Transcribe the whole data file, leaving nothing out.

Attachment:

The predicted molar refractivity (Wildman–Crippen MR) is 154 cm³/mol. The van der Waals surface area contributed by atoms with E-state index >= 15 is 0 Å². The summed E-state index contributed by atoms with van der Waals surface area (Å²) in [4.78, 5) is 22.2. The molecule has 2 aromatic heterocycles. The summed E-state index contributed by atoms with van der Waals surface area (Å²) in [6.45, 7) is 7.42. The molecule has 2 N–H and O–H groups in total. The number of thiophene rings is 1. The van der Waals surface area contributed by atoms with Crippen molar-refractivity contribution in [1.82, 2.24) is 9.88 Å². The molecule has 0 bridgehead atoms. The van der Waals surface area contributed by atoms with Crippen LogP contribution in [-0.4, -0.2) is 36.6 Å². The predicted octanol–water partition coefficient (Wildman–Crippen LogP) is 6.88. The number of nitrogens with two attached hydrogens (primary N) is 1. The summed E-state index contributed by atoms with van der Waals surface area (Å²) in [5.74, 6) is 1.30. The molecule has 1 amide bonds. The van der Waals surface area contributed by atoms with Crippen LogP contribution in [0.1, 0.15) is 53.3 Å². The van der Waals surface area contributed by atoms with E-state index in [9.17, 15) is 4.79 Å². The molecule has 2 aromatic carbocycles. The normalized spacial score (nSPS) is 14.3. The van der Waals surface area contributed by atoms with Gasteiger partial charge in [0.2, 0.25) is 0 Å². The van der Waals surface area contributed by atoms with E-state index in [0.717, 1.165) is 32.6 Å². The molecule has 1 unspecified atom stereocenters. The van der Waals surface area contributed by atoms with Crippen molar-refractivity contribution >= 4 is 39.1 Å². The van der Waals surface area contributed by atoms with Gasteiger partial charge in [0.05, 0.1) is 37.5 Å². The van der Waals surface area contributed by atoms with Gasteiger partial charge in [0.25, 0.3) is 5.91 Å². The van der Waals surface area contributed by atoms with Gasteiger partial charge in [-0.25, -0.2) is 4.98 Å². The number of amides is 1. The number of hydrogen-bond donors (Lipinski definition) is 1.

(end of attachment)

The predicted molar refractivity (Wildman–Crippen MR) is 154 cm³/mol. The van der Waals surface area contributed by atoms with E-state index >= 15 is 0 Å². The summed E-state index contributed by atoms with van der Waals surface area (Å²) in [4.78, 5) is 22.2. The molecule has 2 aromatic heterocycles. The summed E-state index contributed by atoms with van der Waals surface area (Å²) in [6.45, 7) is 7.42. The molecule has 2 N–H and O–H groups in total. The number of thiophene rings is 1. The van der Waals surface area contributed by atoms with Crippen molar-refractivity contribution in [1.82, 2.24) is 9.88 Å². The molecule has 0 bridgehead atoms. The van der Waals surface area contributed by atoms with Crippen LogP contribution in [-0.4, -0.2) is 36.6 Å². The predicted octanol–water partition coefficient (Wildman–Crippen LogP) is 6.88. The number of nitrogens with two attached hydrogens (primary N) is 1. The summed E-state index contributed by atoms with van der Waals surface area (Å²) in [5.74, 6) is 1.30. The molecule has 1 amide bonds. The van der Waals surface area contributed by atoms with Crippen LogP contribution in [0.1, 0.15) is 53.3 Å². The van der Waals surface area contributed by atoms with E-state index in [9.17, 15) is 4.79 Å². The molecule has 2 aromatic carbocycles. The normalized spacial score (nSPS) is 14.3. The van der Waals surface area contributed by atoms with Gasteiger partial charge in [0.2, 0.25) is 0 Å². The van der Waals surface area contributed by atoms with E-state index in [0.717, 1.165) is 32.6 Å². The molecule has 1 unspecified atom stereocenters. The van der Waals surface area contributed by atoms with Crippen molar-refractivity contribution >= 4 is 39.1 Å². The van der Waals surface area contributed by atoms with Gasteiger partial charge in [0.05, 0.1) is 37.5 Å². The van der Waals surface area contributed by atoms with Gasteiger partial charge in [0.25, 0.3) is 5.91 Å². The van der Waals surface area contributed by atoms with Gasteiger partial charge in [-0.25, -0.2) is 4.98 Å². The number of amides is 1. The number of hydrogen-bond donors (Lipinski definition) is 1.